Open Menu Close Menu


U Minnesota Collaborates with Target for Cybersecurity Education

A three-year partnership between the University of Minnesota's College of Science and Engineering and Target will fund programs to educate the next generation of cybersecurity experts.

The University of Minnesota is giving students the opportunity to prepare for careers in cybersecurity through a three-year collaboration with Target. The university announced a plan for its College of Science and Engineering to work with the company at a university-hosted Target's Cyber Security Day on Oct. 8.

The cornerstone to the partnership is a year-long capstone project that will give students "hands-on technical experience" by working with a university instructor to "solve a real-world industry problem and develop innovative solution considerations" with leaders at Target.

Target is also donating $25,000 to fund seven undergraduate student partnerships for the fall 2019 semester. In addition, the company will provide funds for computer science-related student groups to run events such as conferences, workshops and hackathons.

"We're grateful to Target for supporting the university in our efforts to build the pipeline of high-tech workers in this state and around the world," said Mostafa Kaveh, dean of the University of Minnesota College of Science and Engineering. "When industry and academia work together to solve problems, great things can happen. We look forward to collaborating with Target for many years."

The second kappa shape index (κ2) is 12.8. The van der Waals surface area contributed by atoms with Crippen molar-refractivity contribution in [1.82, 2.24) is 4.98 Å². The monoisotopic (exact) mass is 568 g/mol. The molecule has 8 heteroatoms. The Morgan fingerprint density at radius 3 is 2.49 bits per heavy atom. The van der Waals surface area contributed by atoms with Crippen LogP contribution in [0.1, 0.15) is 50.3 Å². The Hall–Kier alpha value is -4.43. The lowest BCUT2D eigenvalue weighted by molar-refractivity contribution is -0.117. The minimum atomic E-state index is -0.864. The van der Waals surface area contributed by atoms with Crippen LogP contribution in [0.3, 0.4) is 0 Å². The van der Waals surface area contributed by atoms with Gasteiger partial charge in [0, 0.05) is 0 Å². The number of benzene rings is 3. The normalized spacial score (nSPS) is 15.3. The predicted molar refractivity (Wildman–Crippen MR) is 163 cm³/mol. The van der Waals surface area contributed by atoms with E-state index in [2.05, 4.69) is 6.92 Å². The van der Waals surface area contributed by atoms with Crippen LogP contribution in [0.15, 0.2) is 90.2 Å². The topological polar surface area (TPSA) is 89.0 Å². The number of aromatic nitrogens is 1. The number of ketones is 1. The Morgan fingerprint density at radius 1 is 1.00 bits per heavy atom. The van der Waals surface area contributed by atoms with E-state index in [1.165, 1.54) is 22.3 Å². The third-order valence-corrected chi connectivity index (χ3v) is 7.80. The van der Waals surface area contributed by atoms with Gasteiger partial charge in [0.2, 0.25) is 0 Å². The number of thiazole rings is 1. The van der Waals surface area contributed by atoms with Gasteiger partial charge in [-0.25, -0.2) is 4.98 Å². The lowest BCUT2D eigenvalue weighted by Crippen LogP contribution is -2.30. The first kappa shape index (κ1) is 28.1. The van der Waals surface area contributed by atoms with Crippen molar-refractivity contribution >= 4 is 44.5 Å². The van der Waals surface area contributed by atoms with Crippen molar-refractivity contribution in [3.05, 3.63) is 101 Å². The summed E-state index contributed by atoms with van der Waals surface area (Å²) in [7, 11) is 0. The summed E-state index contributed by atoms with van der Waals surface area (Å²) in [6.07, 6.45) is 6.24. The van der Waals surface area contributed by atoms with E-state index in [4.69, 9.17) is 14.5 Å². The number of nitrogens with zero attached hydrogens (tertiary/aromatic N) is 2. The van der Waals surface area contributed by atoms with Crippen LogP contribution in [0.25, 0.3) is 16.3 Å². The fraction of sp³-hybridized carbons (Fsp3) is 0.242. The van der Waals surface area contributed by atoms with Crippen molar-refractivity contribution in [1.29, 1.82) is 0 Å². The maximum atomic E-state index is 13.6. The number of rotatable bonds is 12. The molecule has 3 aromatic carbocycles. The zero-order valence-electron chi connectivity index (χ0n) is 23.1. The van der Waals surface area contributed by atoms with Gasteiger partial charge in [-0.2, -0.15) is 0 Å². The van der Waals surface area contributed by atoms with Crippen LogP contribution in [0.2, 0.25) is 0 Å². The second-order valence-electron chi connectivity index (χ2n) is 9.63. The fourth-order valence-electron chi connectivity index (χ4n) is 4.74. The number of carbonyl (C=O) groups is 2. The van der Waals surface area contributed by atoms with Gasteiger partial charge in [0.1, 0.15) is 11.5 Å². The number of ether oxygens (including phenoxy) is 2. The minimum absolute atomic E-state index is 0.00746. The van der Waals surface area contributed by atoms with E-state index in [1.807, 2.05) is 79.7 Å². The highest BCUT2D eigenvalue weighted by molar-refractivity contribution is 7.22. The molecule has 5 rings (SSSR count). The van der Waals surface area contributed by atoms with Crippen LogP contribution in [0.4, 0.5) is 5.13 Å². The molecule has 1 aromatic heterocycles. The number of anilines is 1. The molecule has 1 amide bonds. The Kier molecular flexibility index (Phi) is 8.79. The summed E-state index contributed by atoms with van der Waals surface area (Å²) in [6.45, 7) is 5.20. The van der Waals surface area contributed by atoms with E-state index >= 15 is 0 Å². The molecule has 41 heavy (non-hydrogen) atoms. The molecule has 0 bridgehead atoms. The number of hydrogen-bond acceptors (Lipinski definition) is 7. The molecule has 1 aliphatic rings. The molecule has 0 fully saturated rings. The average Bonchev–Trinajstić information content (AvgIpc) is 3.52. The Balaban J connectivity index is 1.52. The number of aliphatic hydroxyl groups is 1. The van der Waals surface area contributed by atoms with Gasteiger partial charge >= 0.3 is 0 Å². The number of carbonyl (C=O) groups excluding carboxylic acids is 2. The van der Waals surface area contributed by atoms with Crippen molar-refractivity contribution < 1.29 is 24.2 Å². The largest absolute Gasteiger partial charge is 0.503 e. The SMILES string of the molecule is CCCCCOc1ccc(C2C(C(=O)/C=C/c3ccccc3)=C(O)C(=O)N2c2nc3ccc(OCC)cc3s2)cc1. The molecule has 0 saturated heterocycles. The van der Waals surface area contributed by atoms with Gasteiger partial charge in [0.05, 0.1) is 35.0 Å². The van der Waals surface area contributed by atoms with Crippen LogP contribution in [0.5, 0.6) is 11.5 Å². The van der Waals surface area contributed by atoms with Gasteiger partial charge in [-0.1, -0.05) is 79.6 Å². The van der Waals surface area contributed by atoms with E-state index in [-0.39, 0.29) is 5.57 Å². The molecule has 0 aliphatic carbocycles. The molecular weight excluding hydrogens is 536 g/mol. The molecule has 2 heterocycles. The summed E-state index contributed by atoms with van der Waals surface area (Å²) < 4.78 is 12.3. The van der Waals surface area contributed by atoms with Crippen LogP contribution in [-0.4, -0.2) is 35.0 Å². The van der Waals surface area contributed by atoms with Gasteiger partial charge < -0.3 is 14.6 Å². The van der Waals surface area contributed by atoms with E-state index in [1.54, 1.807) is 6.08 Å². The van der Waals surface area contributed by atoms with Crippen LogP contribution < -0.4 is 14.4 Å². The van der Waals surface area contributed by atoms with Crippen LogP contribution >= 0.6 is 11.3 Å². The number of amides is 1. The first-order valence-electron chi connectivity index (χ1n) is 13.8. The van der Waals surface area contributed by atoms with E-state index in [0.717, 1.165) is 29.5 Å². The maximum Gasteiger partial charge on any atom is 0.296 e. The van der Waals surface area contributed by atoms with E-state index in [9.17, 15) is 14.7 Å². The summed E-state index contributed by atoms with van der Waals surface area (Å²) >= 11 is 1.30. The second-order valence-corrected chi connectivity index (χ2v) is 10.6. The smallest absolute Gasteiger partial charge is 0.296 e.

More information about the University of Minnesota's College of Science and Engineering can be found here.

About the Author

Sara Friedman is a reporter/producer for Campus Technology, THE Journal and STEAM Universe covering education policy and a wide range of other public-sector IT topics.

Friedman is a graduate of Ithaca College, where she studied journalism, politics and international communications.

Friedman can be contacted at [email protected] or follow her on Twitter @SaraEFriedman.

Click here for previous articles by Friedman.

comments powered by Disqus